Job applicants nodded yes, no when asked if elves listen to "wrap" music when they work or whether elves get paid in "jingle bills."

And they asked their own elf questions, such as "What happens if you can't tie a bow?"

Some were more determined to get picked for the job than others; one wrote that he wants to work in the kitchen with Mrs. Claus, but might be willing to pick up reindeer poop. You gotta start somewhere …

Throughout, the elf app process was festooned with the excitement and wide-eyed wonder of children who believe in Santa and in reindeer who really know how to fly.

Ah yes, but not everyone is eager to dash off to the North Pole. Some youngsters politely asked if, instead, they could work out of their own kitchens. After all, they said, they want to be home for Christmas.

Kids at this age? Brutally honest.

elf-advertisement

An "advertisement" in the local newspaper glued in by second grade teacher Kathy Zeitler was available for children to read in order to apply to be an elf in Santa's workshop.

The Blade/Amy E. Voigt
Enlarge | Buy This Image

Consider Harun Musa. This 7-year-old would rather skip the out-of-state elf scene. "Dear Santa, No thank you. I don't want to be your elf. I don't want to hurt your feelings, but I don't want to leave my family. Would it help if I make gingerbread at home? Maybe on Christmas day you can pick it up. Love, Harun."

And, too, the creativity of kids in the classroom? Off the charts.

Joshua Brunner, 7, sat quietly, thinking, thinking about elves and reindeer and Santa. Seems he is concerned about drowsy reindeer. As elf, Joshua would make a "Spiderman thingy arm band that shoots out metal web," creating a sturdy, efficient gift-delivery system. "I would make them for Santa so he could deliver toys faster and the reindeer could get some sleep cause they would not have to fly. I don't think Santa's reindeer get enough sleep."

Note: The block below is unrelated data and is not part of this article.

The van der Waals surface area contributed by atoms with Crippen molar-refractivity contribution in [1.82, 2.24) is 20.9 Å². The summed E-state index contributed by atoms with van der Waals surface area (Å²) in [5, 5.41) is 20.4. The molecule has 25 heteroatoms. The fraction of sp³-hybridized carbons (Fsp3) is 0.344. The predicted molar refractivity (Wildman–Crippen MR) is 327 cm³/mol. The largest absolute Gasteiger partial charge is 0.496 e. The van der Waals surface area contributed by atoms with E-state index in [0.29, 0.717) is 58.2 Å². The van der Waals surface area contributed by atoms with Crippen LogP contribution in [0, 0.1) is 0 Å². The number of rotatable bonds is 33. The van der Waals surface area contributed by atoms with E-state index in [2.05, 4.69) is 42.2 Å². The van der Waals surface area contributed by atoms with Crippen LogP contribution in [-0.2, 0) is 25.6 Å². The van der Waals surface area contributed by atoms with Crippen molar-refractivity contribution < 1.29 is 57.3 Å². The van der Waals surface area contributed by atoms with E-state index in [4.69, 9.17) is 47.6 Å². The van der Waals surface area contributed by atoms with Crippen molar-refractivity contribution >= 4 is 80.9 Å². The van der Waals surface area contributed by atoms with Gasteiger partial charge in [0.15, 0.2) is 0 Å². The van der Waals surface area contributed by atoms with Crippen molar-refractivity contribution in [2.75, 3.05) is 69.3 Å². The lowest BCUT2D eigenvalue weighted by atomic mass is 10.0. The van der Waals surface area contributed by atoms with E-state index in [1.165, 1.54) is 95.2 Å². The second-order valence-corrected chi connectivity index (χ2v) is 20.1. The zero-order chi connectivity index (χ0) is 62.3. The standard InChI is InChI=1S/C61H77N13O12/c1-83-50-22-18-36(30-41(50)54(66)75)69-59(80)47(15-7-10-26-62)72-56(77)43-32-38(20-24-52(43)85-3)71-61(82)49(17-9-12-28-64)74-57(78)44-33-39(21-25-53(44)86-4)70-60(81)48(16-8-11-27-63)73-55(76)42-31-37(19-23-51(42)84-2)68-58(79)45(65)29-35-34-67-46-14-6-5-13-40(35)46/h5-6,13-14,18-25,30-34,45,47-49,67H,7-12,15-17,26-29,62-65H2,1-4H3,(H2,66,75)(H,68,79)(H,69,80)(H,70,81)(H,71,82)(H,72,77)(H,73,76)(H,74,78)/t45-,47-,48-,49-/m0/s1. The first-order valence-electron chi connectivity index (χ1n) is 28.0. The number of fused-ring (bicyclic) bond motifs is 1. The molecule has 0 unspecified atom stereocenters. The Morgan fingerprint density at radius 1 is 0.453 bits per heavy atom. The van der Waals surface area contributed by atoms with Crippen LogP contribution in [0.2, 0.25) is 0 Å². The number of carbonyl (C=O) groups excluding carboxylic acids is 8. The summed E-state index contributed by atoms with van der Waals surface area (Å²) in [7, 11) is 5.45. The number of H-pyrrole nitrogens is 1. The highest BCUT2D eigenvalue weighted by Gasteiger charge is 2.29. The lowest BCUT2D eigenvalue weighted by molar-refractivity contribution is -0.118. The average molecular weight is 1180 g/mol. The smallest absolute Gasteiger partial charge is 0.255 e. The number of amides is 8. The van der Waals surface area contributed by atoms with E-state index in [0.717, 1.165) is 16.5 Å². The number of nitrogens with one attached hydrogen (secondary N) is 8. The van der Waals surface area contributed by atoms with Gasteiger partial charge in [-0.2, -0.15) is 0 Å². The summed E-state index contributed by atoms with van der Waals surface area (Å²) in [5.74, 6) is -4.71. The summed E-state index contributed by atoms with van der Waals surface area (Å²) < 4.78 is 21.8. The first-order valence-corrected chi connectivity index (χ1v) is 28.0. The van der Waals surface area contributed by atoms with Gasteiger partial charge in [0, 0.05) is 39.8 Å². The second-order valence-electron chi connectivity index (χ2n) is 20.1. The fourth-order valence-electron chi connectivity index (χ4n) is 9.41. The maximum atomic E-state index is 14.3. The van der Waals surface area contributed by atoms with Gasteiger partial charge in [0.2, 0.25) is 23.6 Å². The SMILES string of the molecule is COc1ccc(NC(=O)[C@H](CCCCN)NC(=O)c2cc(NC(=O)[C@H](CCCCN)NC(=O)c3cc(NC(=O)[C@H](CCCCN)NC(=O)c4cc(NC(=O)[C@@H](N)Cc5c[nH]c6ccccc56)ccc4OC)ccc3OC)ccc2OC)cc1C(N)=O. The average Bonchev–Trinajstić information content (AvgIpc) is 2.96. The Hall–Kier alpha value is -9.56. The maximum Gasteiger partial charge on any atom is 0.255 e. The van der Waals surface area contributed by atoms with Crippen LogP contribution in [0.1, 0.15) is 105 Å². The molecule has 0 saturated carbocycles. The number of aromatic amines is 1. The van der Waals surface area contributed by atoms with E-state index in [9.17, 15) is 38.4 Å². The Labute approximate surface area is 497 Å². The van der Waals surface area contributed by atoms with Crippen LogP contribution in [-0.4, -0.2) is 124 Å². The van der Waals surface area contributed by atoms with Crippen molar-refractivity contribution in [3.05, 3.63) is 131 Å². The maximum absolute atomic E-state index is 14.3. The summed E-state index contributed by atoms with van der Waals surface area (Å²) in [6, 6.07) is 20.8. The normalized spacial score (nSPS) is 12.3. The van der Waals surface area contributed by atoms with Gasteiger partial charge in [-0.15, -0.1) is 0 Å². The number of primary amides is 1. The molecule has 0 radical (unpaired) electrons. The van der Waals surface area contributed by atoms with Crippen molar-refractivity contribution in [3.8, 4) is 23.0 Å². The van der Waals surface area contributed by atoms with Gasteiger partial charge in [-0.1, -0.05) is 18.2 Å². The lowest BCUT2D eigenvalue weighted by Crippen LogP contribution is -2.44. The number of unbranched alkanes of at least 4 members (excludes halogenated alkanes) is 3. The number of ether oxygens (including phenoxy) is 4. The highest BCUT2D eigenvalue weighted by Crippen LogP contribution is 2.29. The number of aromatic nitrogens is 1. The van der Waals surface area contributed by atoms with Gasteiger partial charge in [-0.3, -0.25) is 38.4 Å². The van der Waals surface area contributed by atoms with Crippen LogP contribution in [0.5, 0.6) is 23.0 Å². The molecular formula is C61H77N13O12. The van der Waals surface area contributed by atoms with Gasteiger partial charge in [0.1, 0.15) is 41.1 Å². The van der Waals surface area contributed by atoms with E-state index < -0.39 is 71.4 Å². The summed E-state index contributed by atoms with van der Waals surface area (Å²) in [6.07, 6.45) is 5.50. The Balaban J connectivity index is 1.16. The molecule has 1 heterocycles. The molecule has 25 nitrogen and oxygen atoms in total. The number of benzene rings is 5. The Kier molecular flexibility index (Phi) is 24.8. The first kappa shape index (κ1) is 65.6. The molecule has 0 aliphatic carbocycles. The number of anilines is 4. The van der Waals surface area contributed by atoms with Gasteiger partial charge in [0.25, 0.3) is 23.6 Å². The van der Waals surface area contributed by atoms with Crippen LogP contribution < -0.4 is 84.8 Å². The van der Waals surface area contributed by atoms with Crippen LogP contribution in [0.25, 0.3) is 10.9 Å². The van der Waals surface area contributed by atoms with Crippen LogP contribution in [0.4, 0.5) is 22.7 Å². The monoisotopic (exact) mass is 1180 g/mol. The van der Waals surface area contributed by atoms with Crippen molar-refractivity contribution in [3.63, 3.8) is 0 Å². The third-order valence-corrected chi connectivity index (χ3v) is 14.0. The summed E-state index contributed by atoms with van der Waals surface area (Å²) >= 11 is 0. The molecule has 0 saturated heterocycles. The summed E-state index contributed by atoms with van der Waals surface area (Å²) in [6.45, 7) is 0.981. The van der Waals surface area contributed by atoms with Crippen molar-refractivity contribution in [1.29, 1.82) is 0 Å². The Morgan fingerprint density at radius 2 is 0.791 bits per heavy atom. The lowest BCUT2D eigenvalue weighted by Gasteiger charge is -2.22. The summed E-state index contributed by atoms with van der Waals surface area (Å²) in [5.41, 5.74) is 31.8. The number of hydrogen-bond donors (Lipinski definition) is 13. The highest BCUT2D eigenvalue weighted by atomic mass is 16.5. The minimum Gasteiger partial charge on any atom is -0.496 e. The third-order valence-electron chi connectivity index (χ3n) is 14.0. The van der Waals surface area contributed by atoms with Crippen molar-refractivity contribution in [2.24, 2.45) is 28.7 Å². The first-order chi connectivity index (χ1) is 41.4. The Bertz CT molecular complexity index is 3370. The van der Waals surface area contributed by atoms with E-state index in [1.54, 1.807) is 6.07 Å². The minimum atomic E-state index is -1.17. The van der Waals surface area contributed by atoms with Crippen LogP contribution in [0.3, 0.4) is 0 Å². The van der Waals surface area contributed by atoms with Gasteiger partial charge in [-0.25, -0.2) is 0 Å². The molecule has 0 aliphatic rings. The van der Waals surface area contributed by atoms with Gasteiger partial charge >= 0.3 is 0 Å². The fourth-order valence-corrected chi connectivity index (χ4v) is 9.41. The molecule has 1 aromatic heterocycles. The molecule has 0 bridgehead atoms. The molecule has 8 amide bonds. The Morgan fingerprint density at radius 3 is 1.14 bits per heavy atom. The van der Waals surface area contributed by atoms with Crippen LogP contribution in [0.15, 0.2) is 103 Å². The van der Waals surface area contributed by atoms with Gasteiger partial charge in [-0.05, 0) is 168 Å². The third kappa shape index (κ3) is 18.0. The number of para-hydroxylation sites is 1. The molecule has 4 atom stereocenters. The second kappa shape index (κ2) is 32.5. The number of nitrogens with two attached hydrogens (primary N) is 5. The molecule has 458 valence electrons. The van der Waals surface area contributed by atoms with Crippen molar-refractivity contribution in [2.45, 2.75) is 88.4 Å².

Elfish applicants jotted down real-life job experience, perhaps explaining why several students sought positions as gingerbread makers. They have worked in their kitchens, alongside their moms (baking cookies, using elf-rising flour, etc.).

On one hand, applicants count the answer to "What is your educational background?" (Like, when did you learn the elfabet.)

"Preschool, kindergarten, first grade, second. Four. Four years of school," said Elle Axe, who wants to do elf work at her place, not at the North Pole. She asks Santa a favor: "Would you mind dropping a reindeer at my home? I have lots of space in my backyard." She said she would give it carrots and radishes.

Sidney Grohowski would head to the North Pole in the twinkling of an eye. She's can't-wait-ready for an adventure of a lifetime, soaring skyward in Santa's splendid sleigh. "But I wonder if it's bumpy," she said. "It will be dark. I know that for a fact."

Santa must work faster and faster each year, she said. "Cities get bigger. There's more and more people. More and more toys."

How on earth does he do it all?

In a flash, she answers: "It's a little sprinkle of magic."

Contact Janet Romaker at: jromaker@theblade.com or 419-724-6006.